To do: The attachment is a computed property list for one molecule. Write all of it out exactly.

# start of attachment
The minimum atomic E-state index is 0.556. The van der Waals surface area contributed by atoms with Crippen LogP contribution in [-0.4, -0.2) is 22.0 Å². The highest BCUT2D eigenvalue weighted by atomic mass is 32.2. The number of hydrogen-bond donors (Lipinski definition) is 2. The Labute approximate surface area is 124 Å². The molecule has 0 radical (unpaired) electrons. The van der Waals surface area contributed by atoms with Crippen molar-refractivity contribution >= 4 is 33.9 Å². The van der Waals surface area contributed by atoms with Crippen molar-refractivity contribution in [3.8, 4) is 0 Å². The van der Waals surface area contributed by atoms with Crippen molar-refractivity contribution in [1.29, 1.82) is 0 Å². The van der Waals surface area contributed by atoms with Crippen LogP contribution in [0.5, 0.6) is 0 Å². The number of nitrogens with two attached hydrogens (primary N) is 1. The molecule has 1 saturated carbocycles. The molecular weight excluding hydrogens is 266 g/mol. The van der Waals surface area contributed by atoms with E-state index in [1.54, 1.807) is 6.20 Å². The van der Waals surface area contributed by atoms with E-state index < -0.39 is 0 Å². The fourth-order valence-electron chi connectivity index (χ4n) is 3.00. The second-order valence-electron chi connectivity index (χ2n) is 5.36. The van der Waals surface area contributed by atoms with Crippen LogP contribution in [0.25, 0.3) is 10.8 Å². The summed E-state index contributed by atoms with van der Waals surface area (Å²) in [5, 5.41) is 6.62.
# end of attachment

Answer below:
The minimum atomic E-state index is 0.556. The van der Waals surface area contributed by atoms with Crippen LogP contribution in [-0.4, -0.2) is 22.0 Å². The highest BCUT2D eigenvalue weighted by atomic mass is 32.2. The number of hydrogen-bond donors (Lipinski definition) is 2. The Labute approximate surface area is 124 Å². The molecule has 0 radical (unpaired) electrons. The van der Waals surface area contributed by atoms with Crippen molar-refractivity contribution >= 4 is 33.9 Å². The van der Waals surface area contributed by atoms with Crippen molar-refractivity contribution in [3.8, 4) is 0 Å². The van der Waals surface area contributed by atoms with Crippen molar-refractivity contribution in [1.29, 1.82) is 0 Å². The van der Waals surface area contributed by atoms with Crippen LogP contribution in [0.5, 0.6) is 0 Å². The number of nitrogens with two attached hydrogens (primary N) is 1. The molecule has 1 saturated carbocycles. The molecular weight excluding hydrogens is 266 g/mol. The van der Waals surface area contributed by atoms with E-state index in [1.54, 1.807) is 6.20 Å². The van der Waals surface area contributed by atoms with E-state index < -0.39 is 0 Å². The fourth-order valence-electron chi connectivity index (χ4n) is 3.00. The second-order valence-electron chi connectivity index (χ2n) is 5.36. The van der Waals surface area contributed by atoms with Crippen LogP contribution in [0.25, 0.3) is 10.8 Å². The summed E-state index contributed by atoms with van der Waals surface area (Å²) in [5, 5.41) is 6.62.